Mindmapping takes brainstorming a step further. This method uses brainstorming to spark ideas and solutions. But instead of generating a long list of possible solutions, mind-mapping creates a structure that displays the links and associations among concepts and ideas.
As Higgins describes it, mindmapping is a simple process: Write the name or description of a problem in the center of a piece of paper and draw a circle around it. Next, brainstorm each major part of the problem, writing ideas on lines extending outward from the circle. As you think of more ideas, add branches to the appropriate lines. You'll eventually end with a map whose lines can be traced back to the central issue, but you'll also be able to easily visualize interrelationships.
Richard Wycoff, president of Quadron, a Santa Barbara, California, communications software company, is an ardent proponent of mind-mapping--and not just because his wife, Joyce, wrote one of the best-known books on the subject (see "Additional Resources" on page 62 ).
Wycoff uses mindmapping for everything from composing memos to charting his company's future. "At one point we needed to decide how to include two different concerns into our company strategy. One: what to do about existing customers and product lines, and two: how to take a new direction by raising money and creating new technology," he says.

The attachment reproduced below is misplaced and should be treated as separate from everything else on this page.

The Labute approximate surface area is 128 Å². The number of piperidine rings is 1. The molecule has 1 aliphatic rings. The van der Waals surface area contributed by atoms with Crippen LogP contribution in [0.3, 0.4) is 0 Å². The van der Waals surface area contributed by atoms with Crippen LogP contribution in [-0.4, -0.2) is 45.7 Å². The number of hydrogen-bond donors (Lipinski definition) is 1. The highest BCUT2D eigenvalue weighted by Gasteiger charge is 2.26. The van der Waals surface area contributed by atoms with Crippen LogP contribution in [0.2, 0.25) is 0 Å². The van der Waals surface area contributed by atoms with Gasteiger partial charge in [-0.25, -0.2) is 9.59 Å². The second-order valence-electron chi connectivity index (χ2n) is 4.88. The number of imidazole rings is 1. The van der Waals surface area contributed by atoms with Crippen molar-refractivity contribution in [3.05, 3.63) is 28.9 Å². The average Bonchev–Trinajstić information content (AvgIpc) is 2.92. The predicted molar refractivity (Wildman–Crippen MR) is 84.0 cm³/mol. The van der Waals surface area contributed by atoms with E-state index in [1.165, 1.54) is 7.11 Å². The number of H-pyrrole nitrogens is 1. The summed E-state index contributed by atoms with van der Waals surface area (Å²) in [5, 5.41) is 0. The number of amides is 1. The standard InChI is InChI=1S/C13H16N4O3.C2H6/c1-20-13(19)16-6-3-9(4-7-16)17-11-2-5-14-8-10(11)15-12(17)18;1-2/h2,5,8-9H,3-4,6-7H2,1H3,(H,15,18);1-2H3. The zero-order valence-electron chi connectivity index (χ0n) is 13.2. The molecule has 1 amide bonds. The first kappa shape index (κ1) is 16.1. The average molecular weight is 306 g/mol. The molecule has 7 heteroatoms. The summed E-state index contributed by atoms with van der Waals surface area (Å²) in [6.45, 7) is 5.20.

Using a software program called Inspiration (see "Additional Resources" on page 62), he drew a mindmap that outlined the main headings of the plan: executive summary, the company, markets, products and services, sales and promotion and finances. Then he mapped items associated with each section. By the time he finished, Wycoff knew exactly what information to assemble and how his plan would be laid out.
Before he started using mind-mapping techniques, Wycoff, like many people, tended to be unfocused and shoot from the hip. "Urgency took precedence over thought and planning," he admits. "But this tool helps me to focus and get work done quickly." No kidding; Wycoff turned out the structure for his business plan in only half a day.
Mindmapping makes a lot of sense for people who are new to business and who know they need to create a business plan, but are frightened by its complexities and unsure of how to start. Simply place the words "Business Plan" in the center of a circle in the middle of the page and see how quickly the connected ideas begin to flow from your head onto paper (or computer screen). If you've done even a little research on business plans, enough appropriate thoughts should surface to start you on your way. As you begin to think about each section of the business plan, make the title of that section the center of another mindmap. You can write the business plan directly from the mindmap or turn it into a more formal outline before proceeding.